Current temperature in Boston - 62 °
Get access to a personalized news feed, our newsletter and exclusive discounts on everything from shows to local restaurants, All for free.
Already a member? Sign in.
The Bay State Banner
The Bay State Banner

Trending Articles

Concord Town Meeting members pressure school committee to rename middle school

Banner [Virtual] Art Gallery

Banner [Virtual] Art Gallery


Heart disease and lupus

The heart of the matter

Karen Miller
Heart disease and lupus

There’s a common misperception that the major cause of death in people with lupus is the disease itself. Not so. Actually, it’s coronary artery disease, the most common form of heart disease.

Heart disease is the number one cause of death in this country, according to the Centers for Disease Control and Prevention. There is a difference by gender, though. The disease is more common in men under the age of 55. Premenopausal women are usually protected. Over the age of 55, however, the risks in both genders are similar.

Dr. Brittany Weber, cardio-rheumatologist with the Lupus Program at Brigham and Women’s Hospital. PHOTO: Courtesy of Brittany Weber, M.D.

Young women with lupus, however, are not afforded that protection. “Heart disease is about three times higher in lupus, particularly in the young,” explained Dr. Brittany Weber, a cardio-rheumatologist with the Lupus Program at Brigham and Women’s Hospital. “Studies show that young people with lupus have increased plaque in their arteries compared to those without lupus,” she continued.

The plaque found in lupus, however, is typically not caused only by the risk factors cited by the Framingham Study — age, high blood pressure, smoking, obesity, high cholesterol. Inflammation is the culprit here. Inflammation damages the inside of blood vessels, resulting in the buildup of plaque, which can lead to heart attacks and strokes.

Another factor increases the risk of coronary artery disease in some people with lupus. A syndrome called APS (antiphospholipid syndrome) causes blood clots that can obstruct the flow of blood in the arteries that increase the risk of a heart attack and stroke.

Actually, no part of the cardiovascular system is spared. Lupus attacks not only the blood vessels, but also the heart valves and the heart muscle itself. A fairly common affliction is pericarditis, or inflammation of the sac lining of the heart. Pericarditis is characterized by sharp pain and rapid heartbeat.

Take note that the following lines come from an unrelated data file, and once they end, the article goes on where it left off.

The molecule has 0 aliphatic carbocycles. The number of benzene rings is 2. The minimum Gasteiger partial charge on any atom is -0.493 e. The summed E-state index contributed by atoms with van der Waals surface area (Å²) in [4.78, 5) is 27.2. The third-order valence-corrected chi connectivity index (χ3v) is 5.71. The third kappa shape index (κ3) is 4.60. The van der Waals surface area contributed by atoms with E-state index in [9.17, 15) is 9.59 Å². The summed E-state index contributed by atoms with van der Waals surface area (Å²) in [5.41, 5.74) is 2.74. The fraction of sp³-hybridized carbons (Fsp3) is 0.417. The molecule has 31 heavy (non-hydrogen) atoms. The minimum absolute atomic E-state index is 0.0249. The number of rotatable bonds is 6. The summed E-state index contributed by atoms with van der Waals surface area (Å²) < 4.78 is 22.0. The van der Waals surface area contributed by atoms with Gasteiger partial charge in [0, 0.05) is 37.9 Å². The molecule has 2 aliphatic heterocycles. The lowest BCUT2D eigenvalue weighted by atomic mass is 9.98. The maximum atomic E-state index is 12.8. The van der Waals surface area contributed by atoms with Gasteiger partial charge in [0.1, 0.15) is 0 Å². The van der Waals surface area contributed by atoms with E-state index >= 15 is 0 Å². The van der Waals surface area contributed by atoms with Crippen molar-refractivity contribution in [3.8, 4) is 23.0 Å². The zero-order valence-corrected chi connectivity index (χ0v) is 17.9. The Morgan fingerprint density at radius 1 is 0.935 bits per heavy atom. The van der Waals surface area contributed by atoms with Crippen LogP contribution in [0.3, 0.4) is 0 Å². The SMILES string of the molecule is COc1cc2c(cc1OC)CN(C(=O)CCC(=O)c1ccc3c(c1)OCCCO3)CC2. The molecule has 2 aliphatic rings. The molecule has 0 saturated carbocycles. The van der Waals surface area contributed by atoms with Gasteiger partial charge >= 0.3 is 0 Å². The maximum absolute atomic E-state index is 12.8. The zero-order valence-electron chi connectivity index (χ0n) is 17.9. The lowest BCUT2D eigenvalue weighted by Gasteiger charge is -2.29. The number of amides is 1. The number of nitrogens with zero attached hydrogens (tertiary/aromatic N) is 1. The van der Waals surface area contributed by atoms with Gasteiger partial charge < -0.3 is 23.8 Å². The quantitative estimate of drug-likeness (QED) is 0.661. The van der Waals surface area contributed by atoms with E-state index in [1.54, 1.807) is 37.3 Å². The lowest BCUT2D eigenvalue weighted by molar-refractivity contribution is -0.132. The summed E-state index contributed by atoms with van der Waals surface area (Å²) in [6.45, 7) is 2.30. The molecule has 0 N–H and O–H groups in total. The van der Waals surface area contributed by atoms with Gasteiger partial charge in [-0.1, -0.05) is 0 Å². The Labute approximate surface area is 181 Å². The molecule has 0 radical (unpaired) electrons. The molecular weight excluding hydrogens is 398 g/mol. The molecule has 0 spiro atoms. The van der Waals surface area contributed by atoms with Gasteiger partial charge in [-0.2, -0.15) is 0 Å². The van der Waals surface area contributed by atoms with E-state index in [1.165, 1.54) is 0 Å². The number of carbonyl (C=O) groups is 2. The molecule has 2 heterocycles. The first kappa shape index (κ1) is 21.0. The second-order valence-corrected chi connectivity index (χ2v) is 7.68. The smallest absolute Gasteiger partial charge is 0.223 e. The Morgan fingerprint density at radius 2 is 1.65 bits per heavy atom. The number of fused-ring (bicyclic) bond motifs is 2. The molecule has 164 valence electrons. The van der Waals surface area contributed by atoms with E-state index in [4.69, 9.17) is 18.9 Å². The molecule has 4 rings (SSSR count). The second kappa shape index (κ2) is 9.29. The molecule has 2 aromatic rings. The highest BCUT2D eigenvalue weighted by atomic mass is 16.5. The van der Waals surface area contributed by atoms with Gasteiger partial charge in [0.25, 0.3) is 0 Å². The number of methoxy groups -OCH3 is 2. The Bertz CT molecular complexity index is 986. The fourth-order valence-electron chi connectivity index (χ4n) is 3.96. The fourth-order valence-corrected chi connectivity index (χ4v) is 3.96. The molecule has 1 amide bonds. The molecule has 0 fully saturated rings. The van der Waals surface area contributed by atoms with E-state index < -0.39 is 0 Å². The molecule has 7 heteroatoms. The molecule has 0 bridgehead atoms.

Click here to read the full issue of Be Healthy.


Ironically, some medications used to treat lupus may add to the problem. Recent research published in the National Institute for Health and Care Research found that the risk of cardiovascular disease increases with the dose and duration of steroid treatment. Steroids can cause high blood pressure, diabetes and high cholesterol, all of which can lead to heart disease. Because of this, there is a push to keep steroid doses as low as possible and use “steroid-sparing” medications instead.


People of color with lupus are hard hit. “Blacks and Hispanics have an elevated risk of stroke,” explained Weber. Studies published by rheumatologists at Brigham and Women’s Hospital found that Black patients with lupus in this country covered under Medicaid are at a 34% higher risk of stroke than white patients, while Hispanics had a 25% greater risk.

The bottom line

The good news is that if lupus is controlled and treated early, the risk of cardiovascular disease decreases, explained Weber. “Living with Lupus” by the Lupus Program at Brigham and Women’s Hospital offers tips to decrease the chance of developing heart disease. Stop smoking; aim for 30 minutes of exercise a day; stock up on fruits and veggies; control your blood pressure, weight and cholesterol. Manage your stress.

“If lupus is controlled, it is easier to manage heart disease,” says Weber.